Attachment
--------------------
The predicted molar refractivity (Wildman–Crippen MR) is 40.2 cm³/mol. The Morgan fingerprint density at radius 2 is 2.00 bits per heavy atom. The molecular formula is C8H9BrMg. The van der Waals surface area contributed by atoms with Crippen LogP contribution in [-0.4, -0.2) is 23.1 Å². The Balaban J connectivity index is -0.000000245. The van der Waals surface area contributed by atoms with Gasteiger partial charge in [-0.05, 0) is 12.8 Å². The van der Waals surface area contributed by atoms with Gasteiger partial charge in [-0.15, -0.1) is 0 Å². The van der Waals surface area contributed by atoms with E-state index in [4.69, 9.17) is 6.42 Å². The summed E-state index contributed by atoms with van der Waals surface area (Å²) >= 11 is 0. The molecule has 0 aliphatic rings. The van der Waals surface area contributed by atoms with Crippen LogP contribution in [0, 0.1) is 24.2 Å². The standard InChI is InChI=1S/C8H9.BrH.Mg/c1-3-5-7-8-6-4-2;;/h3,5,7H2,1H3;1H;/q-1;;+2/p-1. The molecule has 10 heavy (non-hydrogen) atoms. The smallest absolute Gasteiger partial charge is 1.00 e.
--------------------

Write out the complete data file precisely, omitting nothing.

The predicted molar refractivity (Wildman–Crippen MR) is 40.2 cm³/mol. The Morgan fingerprint density at radius 2 is 2.00 bits per heavy atom. The molecular formula is C8H9BrMg. The van der Waals surface area contributed by atoms with Crippen LogP contribution in [-0.4, -0.2) is 23.1 Å². The Balaban J connectivity index is -0.000000245. The van der Waals surface area contributed by atoms with Gasteiger partial charge in [-0.05, 0) is 12.8 Å². The van der Waals surface area contributed by atoms with Gasteiger partial charge in [-0.15, -0.1) is 0 Å². The van der Waals surface area contributed by atoms with E-state index in [4.69, 9.17) is 6.42 Å². The summed E-state index contributed by atoms with van der Waals surface area (Å²) >= 11 is 0. The molecule has 0 aliphatic rings. The van der Waals surface area contributed by atoms with Crippen LogP contribution in [0, 0.1) is 24.2 Å². The standard InChI is InChI=1S/C8H9.BrH.Mg/c1-3-5-7-8-6-4-2;;/h3,5,7H2,1H3;1H;/q-1;;+2/p-1. The molecule has 10 heavy (non-hydrogen) atoms. The smallest absolute Gasteiger partial charge is 1.00 e.